Makah Law and Order Code
TITLE 4 - RULES OF COURT
proceedings shall be conducted in a dignified and respectful manner.
All persons attending the Court shall arise and shall speak in a clear
and courteous manner.
All trials, both civil and criminal, shall be commenced at a designated time determined by the Court with reasonable notice of such time being given to the parties.
§4.1.03 No Discussion With Jurors
No person, including members of the Court's staff, any of the parties or witnesses, or any other person, shall discuss with any known juror any case pending before such juror or which may come before such juror, either before or during the trial and any juror who has any personal knowledge about the case or who has discussed it with any of the parties, witnesses or Court officials shall be excused by the Judge.
§4.1.04 No Discussion With Judge
No witness or party to any case shall under any circumstances either before or during trial attempt to discuss any case pending before the Court with any of the judges, except in open court, and with either the Clerk of the Court or one of the other judges present and then shall, under no circumstances, attempt to influence the Court's decision unless in the course of regular Court proceedings.
§4.2.01 Impaneling a Jury
In cases to be tried to a jury, the Clerk shall draw by lot twelve names from the jurors' list. Six members shall then be seated. The parties then shall be permitted alternately to question tile jurors as to their impartiality and fairness and the Judge may excuse any juror if he feels in his judgment that the juror would not be completely fair and impartial. Any party to the case may challenge and have dismissed any juror for cause. Each of the parties shall then have an opportunity to excuse three jurors without cause, commencing with the complainant and alternating until each has exercised as many challenges as he wishes, not to exceed three. As a juror is excused, the Clerk shall draw the name of another juror to take his place, and the parties alternately shall have an opportunity to examine such juror as to his fairness.
§4.2.02 Swearing In a Witness
All witnesses shall be administered an oath by the Court as follows: "Do you swear (or affirm) to tell the truth in the matter now before you?"
§4.2.03 Conduct of Trial
A trial shall commence with the impaneling of the jury, if the case is to be tried to the jury. Complainant shall then make the opening statement setting forth the charge or charges against the defendant. The defendant shall have an opportunity to make a statement of his position. Upon the conclusion of such statement, the complainant shall call such witnesses and produce such exhibits as he may see fit. The defendant then shall have an opportunity to call such witness and produce such evidence as he may see fit. The complainant shall thereafter, in rebuttal, have an opportunity to call such witnesses and produce such evidence as he may see fit to rebut the evidence produced by the defendant. Both the complainant and defendant shall have the right to cross-examine witnesses produced by the other side.
§4.2.04 Final Argument
conclusion of the evidence, the complainant shall be given an opportunity
to argue his case. The defendant shall then be given an opportunity
to argue his case, and the complainant shall be given an opportunity
to make a closing argument. Further argument may be allowed at the Court's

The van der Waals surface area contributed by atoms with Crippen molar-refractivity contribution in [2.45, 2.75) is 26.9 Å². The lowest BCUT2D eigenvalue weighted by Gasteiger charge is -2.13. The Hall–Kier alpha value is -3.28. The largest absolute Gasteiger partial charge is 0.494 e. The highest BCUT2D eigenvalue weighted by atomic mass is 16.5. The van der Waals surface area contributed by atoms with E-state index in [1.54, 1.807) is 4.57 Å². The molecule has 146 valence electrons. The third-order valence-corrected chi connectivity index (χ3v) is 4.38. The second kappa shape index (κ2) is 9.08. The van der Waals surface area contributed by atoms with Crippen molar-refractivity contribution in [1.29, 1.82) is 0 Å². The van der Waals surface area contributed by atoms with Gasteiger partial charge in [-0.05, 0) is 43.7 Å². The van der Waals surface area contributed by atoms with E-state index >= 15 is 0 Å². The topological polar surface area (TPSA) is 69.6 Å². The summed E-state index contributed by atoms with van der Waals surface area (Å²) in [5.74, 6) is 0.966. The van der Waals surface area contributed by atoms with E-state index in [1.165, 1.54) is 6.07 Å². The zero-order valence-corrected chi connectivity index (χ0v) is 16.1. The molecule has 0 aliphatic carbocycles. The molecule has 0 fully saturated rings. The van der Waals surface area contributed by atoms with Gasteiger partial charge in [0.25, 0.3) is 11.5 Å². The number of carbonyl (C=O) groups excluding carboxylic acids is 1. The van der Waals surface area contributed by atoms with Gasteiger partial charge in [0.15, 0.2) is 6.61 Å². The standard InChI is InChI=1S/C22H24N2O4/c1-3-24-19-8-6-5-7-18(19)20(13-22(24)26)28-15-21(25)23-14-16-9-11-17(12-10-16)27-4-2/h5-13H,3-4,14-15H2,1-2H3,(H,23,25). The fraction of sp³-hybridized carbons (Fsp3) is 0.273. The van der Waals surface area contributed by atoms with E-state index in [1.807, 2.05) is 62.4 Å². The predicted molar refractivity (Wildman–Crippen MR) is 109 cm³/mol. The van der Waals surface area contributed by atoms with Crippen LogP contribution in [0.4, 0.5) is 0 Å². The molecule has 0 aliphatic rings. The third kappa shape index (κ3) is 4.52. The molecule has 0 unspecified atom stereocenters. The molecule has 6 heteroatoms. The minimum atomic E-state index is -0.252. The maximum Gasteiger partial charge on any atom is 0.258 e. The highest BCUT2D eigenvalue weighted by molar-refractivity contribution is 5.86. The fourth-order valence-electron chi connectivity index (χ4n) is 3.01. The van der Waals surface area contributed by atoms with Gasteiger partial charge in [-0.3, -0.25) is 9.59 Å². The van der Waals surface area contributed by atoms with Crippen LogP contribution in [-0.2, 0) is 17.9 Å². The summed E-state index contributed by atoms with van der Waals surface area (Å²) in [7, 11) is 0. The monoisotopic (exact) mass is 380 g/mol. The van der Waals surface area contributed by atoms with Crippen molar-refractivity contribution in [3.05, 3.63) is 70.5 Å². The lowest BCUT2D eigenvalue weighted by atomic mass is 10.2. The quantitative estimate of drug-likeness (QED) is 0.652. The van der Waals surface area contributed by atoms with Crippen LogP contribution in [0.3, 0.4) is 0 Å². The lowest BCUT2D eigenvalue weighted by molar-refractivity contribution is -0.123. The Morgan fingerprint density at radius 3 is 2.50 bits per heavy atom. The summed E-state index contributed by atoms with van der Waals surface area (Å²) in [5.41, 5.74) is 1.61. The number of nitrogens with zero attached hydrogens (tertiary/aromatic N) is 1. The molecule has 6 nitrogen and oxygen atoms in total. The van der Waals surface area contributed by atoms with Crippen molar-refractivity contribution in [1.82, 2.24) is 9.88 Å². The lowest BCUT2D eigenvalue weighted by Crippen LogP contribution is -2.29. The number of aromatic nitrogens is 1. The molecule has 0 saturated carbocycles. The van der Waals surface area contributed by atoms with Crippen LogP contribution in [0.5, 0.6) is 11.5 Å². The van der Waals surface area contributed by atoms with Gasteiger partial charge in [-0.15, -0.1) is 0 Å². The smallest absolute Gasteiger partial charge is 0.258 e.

Jury Instructions - Judgments
§4.3.01 Judgment in Non-Jury Cases
After final arguments in cases tried without a jury, the Judge shall decide the case and render a judgment within a reasonable time.
§4.3.02 Jury Instructions - Generally
In all jury cases, after final argument, the Court shall instruct the jury as to the particular section of the Law and Order Code, Tribal ordinance or enactment or other applicable law that is involved in the case and read them the provisions thereof.
§4.3.03 Jury Instructions - Civil
In a civil jury case, the Court shall instruct the jury that the complainant has the burden of proving his case by the greater weight of the evidence and that if they find that he has proved his case by the greater weight of the evidence, then their verdict should be for the plaintiff, but, if on the other hand, they find that he has not proved his case by the greater weight of the evidence, then their verdict should be for the defendant.
§4.3.04 Jury Instructions - Criminal
In a criminal jury case, in addition to reading the particular section of the Law and Order Code or Tribal ordinance or enactment that may be involved, the Court shall instruct the that the defendant is presumed to be innocent and must be proven guilty beyond a reasonable doubt and that if the jury believes beyond a reasonable doubt that the defendant is guilty, then they should find him guilty, but if they do not believe beyond a reasonable doubt that he is guilty, then they should find him not guilty.
§4.3.05 Jury Instructions By a Party
In all jury cases, either party may propose instructions to the jury which may be allowed by the trial judge if he finds that such instructions further the interests of justice.
§4.3.06 Jury Instructions - Final
In all jury cases, the Judge shall instruct the jury that they shall retire to consider the matter and that each juror shall be given an opportunity to state his opinion, that they shall elect a foreman and that their decision shall be by a unanimous vote in criminal cases and at least a five to one majority in civil cases.
§4.3.07 Verdict and Judgment
jury has returned its verdict in open court with the parties present,
the Court shall thereafter enter judgment upon such verdict, in accordance
with the provisions of this Code.
Any person aggrieved by the verdict of the jury or the judgment of the Court shall have the right to appeal such decision as provided in this Code.Back to Top